ISU Nursing Professor Explains Community Response In COVID Times
An Illinois State University professor who also is president of the McLean County Board of Health said if the community could do it over, she'd change the COVID-19 messaging to lessen the tension between maskers and anti-maskers.
Carla Pohl said she would have emphasized the benefit of safety precautions to society rather than individuals.
“In a perfect world, I think I would have started out with being as transparent as possible. ‘These are the guidelines, and it's based on our knowledge of the other three coronaviruses (SARS1, H1N1 and the Middle Eastern respiratory syndrome) .’ Instead of trying to scare people into wearing a mask, you need to acknowledge what people are feeling,” said Pohl.
“The acknowledgement of feelings first, and then try to do the, ‘Wear a mask for the better good.’ That's the thing that we've lost. We don't have that sense of the better good that we used to have.”
Pohl spoke Wednesday during the virtual “Community Response in COVID-19 Times” webinar, part of ISU’s International Seminar Series.
Pohl said the biggest hurdle in trying to mitigate the viral spread was being a non-mask-wearing society.
“Asian countries, generally speaking, people wear masks, not just during pandemics,” said Pohl. “They wear them all the time. Initially, we didn't advise wearing masks because of supply issues, and then when the research caught up, we found out that masks really cut down the spread.”
Pohl said education drives a lot of responses: 40% of people in McLean County have a college degree or higher.
“That helps in terms of how people react to things,” she said.
Collaboration with ISU nursing college
Pohl said collaboration has put McLean County’s response ahead of some communities in contact tracing. But the county has lagged the state average for vaccination rates.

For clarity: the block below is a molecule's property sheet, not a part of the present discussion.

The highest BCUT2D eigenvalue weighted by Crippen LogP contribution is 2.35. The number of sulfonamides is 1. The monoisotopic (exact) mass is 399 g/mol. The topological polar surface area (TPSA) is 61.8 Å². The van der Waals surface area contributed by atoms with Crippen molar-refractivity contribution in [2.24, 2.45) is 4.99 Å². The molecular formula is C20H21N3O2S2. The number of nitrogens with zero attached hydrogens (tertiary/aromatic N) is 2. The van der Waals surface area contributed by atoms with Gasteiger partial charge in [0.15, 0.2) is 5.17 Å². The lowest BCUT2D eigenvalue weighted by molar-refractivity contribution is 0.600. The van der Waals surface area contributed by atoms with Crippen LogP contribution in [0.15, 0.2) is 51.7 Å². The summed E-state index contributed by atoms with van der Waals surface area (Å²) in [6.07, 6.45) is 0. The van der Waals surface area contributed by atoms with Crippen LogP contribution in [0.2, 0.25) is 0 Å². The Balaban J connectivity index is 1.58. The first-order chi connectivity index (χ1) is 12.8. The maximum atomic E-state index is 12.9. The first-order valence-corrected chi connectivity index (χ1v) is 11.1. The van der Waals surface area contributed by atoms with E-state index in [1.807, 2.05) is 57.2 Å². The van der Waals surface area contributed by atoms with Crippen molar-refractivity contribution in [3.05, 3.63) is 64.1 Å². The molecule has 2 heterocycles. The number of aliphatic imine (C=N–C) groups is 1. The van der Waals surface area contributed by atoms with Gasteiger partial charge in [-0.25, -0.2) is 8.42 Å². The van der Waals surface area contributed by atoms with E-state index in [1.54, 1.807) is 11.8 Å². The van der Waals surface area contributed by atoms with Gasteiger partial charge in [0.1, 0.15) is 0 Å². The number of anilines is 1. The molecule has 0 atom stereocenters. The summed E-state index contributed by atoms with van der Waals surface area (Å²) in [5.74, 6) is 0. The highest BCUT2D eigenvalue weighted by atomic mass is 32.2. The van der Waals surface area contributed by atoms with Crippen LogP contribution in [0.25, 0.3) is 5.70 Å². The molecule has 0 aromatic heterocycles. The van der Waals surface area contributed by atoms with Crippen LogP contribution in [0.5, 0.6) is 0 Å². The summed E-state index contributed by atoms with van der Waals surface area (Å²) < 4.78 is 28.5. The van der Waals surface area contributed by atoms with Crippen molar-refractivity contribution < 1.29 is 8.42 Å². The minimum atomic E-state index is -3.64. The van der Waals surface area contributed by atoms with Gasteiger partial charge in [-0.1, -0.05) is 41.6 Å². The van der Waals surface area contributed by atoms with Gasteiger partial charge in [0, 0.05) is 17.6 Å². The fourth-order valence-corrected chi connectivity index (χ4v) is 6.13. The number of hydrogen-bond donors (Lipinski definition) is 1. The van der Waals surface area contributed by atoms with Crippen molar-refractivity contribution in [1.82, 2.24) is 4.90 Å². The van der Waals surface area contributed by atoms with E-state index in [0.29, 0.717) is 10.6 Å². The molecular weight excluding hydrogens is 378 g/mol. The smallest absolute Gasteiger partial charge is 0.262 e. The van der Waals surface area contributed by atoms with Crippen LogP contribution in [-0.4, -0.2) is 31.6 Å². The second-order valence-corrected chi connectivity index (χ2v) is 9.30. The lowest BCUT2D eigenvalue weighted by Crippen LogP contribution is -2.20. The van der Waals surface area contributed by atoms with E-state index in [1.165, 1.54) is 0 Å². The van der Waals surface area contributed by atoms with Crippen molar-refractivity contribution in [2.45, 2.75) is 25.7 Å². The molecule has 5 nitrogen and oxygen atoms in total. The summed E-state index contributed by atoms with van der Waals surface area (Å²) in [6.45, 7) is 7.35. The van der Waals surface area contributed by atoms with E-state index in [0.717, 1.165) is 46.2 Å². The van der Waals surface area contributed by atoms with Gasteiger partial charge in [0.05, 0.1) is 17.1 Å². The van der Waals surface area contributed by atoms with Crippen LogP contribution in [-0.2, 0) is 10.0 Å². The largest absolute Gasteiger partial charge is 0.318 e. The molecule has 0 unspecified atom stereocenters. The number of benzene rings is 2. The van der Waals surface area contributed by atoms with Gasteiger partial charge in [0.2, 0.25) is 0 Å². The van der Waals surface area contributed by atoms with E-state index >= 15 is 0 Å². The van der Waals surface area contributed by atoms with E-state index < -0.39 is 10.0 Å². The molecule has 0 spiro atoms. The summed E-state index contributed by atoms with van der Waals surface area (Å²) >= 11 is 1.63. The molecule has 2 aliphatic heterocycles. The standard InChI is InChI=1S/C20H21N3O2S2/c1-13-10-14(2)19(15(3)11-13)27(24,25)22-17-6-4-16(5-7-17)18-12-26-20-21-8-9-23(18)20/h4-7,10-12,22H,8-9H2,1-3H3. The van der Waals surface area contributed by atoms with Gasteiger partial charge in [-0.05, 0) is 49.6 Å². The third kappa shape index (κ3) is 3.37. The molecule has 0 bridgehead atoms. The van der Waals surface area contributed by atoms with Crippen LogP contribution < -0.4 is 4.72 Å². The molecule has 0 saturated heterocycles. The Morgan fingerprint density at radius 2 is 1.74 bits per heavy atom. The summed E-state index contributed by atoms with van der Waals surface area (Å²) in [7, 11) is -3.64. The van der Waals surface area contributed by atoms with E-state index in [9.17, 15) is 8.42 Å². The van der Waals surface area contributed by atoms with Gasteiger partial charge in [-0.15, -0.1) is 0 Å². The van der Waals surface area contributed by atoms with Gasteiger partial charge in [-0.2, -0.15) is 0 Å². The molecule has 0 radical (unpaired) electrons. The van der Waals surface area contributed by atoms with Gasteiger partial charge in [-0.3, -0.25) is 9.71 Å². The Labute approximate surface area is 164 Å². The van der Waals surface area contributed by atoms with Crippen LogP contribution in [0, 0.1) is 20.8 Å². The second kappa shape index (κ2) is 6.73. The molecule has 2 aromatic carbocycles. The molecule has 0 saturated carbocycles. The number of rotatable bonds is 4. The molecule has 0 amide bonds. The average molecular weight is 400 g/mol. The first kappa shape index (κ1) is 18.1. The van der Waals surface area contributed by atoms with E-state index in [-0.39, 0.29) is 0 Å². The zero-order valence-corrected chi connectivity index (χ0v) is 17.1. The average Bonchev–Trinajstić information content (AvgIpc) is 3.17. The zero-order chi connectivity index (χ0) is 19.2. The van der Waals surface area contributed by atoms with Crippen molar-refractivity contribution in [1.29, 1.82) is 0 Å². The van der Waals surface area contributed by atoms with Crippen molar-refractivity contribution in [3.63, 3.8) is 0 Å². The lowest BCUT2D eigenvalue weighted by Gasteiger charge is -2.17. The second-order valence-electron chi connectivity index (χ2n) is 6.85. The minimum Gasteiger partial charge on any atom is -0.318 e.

“The health department drills mass emergency dispensing every three years and when they draw up the drills they include Heartland, Illinois Wesleyan and ISU because the nursing students provide staffing,” said Pohl, who also is a certified nurse midwife.
The McLean County Health Department (MCHD) started with 16 contact tracers, then used state money to boost that to 50 in just four months.
Pohl said the community has had better cooperation among partners in rolling out the vaccine than some other regions of the state. One particularly valuable partnership has been between MCHD and ISU’s Mennonite College of Nursing. The nursing college has administered more than 1,200 vaccines.
McLean County (27.6% fully vaccinated) has only recently come up to the statewide average (28%) for vaccination rates and still trails Cook County (29%).
Pohl said Cook County really struggled to get its vaccines going. They have several FEMA sites because of the population.
“I said, ‘Well, there's also nursing schools up there. Why isn't the health department using the colleges of nursing like the health department uses us to help give vaccines?’ But there wasn't that collaboration before. We've had that collaboration here in McLean County with the health department.”
This weekend, Pohl and her students are headed to LeRoy to set up a small vaccination clinic there.
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